Have viewers traditionally turned their televisions off during the summer because of the quality of programming, or have the nets purposely held back the good stuff during these months because viewers aren’t there?
This chicken-and-egg conundrum presents a tough question, but we might get closer to an answer this summer as Fox, NBC and the WB invest more heavily in firstrun programming to stem annual ratings declines in the warm-weather months.
Programming the summer poses unique challenges.
The available audience in the summer is about 14% lower than during the traditional September-May season, and 20% lower than peak winter months such as January and February, according to Nielsen data for the past three calendar years.
For networks, knowing whom to target in the summer — and what they’re inclined to watch — is key.
In general, viewers over 55 are least likely to stop watching in primetime during the summer — in fact, they’re by far the easiest segment of the aud to reach at any hour of any month.
Over the last three Augusts, for example, use of television in primetime by over-55s was only 9% lower than it was in May.
These auds generally prefer procedural dramas, newsmags and movies, and tend to shy away from most reality fare.
On the other hand, teens and young adults in the 12-34 demo are more inclined to take a vacation from TV — presumably to go to the mall, the beach or the megaplex. They watch 17% less in August than May.
“From Memorial Day on, young-adult viewership declines and doesn’t really come back until mid-August,” says Larry Hyams, VP of research at ABC. “Labor Day weekend is really a signal that summer is over, and kids and families are getting back to normal patterns.”
Hyams points out that while it’s tough to grab a large chunk of the desirable young-adult demo during the summer, shows with broad appeal are allowed to slowly build an aud.
“There’s clearly an appetite out there for something fun and different, and it helps that there’s less clutter. There’s definitely a successful history of summer launches in recent years.”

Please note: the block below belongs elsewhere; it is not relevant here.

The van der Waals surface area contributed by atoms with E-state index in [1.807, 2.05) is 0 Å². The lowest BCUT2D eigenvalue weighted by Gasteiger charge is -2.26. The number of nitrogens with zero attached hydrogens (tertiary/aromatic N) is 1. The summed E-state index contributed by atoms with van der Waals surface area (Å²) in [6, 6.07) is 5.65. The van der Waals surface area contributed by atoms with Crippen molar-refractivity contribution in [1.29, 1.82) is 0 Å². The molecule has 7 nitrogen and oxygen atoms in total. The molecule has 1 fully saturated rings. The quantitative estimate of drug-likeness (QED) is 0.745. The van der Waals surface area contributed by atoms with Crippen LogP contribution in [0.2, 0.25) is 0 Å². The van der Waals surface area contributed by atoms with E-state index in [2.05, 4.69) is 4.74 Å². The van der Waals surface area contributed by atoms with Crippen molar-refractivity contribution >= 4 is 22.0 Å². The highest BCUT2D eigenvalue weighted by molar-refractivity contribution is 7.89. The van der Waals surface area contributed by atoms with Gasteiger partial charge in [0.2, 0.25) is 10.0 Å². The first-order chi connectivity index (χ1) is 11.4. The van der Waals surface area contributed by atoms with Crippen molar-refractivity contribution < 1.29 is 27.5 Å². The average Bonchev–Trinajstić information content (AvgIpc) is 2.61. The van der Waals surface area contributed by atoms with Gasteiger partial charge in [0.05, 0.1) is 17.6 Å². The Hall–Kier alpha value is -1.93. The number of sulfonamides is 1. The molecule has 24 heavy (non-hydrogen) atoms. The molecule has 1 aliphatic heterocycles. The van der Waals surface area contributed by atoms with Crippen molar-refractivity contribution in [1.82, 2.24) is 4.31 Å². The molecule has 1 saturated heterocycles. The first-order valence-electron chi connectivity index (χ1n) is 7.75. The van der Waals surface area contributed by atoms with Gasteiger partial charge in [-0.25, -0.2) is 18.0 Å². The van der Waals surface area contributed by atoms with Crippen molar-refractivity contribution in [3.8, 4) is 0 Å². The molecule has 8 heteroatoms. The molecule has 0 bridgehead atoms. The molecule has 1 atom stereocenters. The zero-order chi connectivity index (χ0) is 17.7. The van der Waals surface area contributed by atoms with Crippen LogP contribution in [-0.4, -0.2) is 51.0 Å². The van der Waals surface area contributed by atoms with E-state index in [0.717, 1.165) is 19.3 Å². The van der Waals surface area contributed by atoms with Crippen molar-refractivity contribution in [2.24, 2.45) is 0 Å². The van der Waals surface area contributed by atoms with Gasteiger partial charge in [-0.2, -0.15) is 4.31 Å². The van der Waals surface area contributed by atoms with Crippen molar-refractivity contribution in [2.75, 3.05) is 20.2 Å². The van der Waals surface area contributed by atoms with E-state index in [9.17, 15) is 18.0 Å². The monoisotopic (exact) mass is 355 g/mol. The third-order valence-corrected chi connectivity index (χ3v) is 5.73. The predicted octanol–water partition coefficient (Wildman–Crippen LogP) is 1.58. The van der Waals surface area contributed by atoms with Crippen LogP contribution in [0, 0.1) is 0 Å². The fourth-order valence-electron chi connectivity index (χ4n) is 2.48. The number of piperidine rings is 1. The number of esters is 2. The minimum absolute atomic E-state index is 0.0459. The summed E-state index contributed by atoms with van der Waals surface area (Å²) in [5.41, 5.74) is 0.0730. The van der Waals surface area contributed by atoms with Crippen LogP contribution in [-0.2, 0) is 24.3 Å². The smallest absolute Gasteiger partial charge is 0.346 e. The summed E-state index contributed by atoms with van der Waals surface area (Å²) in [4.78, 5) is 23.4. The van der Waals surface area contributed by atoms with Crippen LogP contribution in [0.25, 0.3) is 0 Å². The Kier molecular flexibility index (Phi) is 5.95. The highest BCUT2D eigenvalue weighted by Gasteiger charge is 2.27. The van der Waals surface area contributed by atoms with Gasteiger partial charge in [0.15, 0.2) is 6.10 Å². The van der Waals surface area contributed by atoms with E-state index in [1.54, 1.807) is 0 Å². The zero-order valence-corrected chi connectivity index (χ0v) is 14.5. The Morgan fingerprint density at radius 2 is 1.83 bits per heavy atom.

Examples of that success include “Who Wants to Be a Millionaire,” “Survivor,” “American Idol” and most recently “The O.C.”
Another dynamic of summer viewing is that auds come to the set later in the evening — and this starts as early as April with the switch to Daylight Saving Time.
In the winter months, viewership among the 18-49 demo is roughly 9% lower at 8 o’clock than 9 o’clock, but in summer the later hour produces 15% more viewers.
And there’s also something going on in the 10 o’clock hour, where viewership in the summer is about the same as in the heavily trafficked 9 p.m. slot. This is in contrast to winter, where there’s about an 8% drop-off in viewership at 10.
The younger-skewing nets have a clear disadvantage here, as Fox, UPN and the WB program only until 10 and can’t take advantage of their core auds’ summer-viewing habits.
As a group, TV analysts seem to support the broadcast nets’ resolve to get more aggressive in the summer.
“There are still many viewers who choose television on a nightly basis (in the summer), and as importantly, as many advertisers,” says John Rash, a media buyer for Campbell Mithun. “So it’s wise for the nets to think of a 52-week season because the current architecture is an artificial construct of the TV industry and not consumer behavior.”